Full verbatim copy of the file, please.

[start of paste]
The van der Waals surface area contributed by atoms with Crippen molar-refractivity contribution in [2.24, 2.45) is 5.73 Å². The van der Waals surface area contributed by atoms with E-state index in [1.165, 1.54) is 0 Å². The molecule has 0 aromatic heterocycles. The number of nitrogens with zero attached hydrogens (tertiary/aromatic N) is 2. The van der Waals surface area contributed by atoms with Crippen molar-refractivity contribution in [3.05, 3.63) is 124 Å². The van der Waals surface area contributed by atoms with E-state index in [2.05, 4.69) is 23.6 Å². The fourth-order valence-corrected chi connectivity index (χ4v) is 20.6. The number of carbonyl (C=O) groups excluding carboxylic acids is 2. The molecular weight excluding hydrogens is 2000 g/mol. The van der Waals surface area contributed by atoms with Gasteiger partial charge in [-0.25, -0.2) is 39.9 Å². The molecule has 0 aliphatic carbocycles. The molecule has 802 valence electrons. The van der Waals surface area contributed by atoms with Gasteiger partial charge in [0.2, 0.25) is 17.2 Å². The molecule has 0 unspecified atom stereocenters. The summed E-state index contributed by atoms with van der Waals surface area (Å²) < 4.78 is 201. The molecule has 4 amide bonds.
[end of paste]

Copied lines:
The van der Waals surface area contributed by atoms with Crippen molar-refractivity contribution in [2.24, 2.45) is 5.73 Å². The van der Waals surface area contributed by atoms with E-state index in [1.165, 1.54) is 0 Å². The molecule has 0 aromatic heterocycles. The number of nitrogens with zero attached hydrogens (tertiary/aromatic N) is 2. The van der Waals surface area contributed by atoms with Crippen molar-refractivity contribution in [3.05, 3.63) is 124 Å². The van der Waals surface area contributed by atoms with E-state index in [2.05, 4.69) is 23.6 Å². The fourth-order valence-corrected chi connectivity index (χ4v) is 20.6. The number of carbonyl (C=O) groups excluding carboxylic acids is 2. The molecular weight excluding hydrogens is 2000 g/mol. The van der Waals surface area contributed by atoms with Gasteiger partial charge in [-0.25, -0.2) is 39.9 Å². The molecule has 0 aliphatic carbocycles. The molecule has 802 valence electrons. The van der Waals surface area contributed by atoms with Gasteiger partial charge in [0.2, 0.25) is 17.2 Å². The molecule has 0 unspecified atom stereocenters. The summed E-state index contributed by atoms with van der Waals surface area (Å²) < 4.78 is 201. The molecule has 4 amide bonds.